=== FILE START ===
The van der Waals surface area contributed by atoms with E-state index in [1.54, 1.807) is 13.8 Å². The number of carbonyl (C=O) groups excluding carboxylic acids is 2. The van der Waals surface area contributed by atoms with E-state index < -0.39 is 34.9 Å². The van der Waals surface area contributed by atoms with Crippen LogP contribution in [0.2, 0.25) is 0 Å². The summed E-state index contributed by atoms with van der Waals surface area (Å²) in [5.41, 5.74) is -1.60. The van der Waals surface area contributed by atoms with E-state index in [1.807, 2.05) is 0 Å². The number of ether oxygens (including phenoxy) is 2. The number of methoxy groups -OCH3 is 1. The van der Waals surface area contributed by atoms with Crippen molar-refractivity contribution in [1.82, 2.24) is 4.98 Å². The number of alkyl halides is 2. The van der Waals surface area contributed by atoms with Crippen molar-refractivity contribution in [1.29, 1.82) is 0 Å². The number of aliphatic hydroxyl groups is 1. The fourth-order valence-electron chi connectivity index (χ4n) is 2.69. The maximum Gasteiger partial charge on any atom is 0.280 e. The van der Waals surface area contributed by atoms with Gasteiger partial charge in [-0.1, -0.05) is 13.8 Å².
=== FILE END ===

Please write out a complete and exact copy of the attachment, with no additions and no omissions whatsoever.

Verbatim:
The van der Waals surface area contributed by atoms with E-state index in [1.54, 1.807) is 13.8 Å². The number of carbonyl (C=O) groups excluding carboxylic acids is 2. The van der Waals surface area contributed by atoms with E-state index < -0.39 is 34.9 Å². The van der Waals surface area contributed by atoms with Crippen LogP contribution in [0.2, 0.25) is 0 Å². The summed E-state index contributed by atoms with van der Waals surface area (Å²) in [5.41, 5.74) is -1.60. The van der Waals surface area contributed by atoms with E-state index in [1.807, 2.05) is 0 Å². The number of ether oxygens (including phenoxy) is 2. The number of methoxy groups -OCH3 is 1. The van der Waals surface area contributed by atoms with Crippen molar-refractivity contribution in [1.82, 2.24) is 4.98 Å². The number of alkyl halides is 2. The van der Waals surface area contributed by atoms with Crippen molar-refractivity contribution in [1.29, 1.82) is 0 Å². The number of aliphatic hydroxyl groups is 1. The fourth-order valence-electron chi connectivity index (χ4n) is 2.69. The maximum Gasteiger partial charge on any atom is 0.280 e. The van der Waals surface area contributed by atoms with Gasteiger partial charge in [-0.1, -0.05) is 13.8 Å².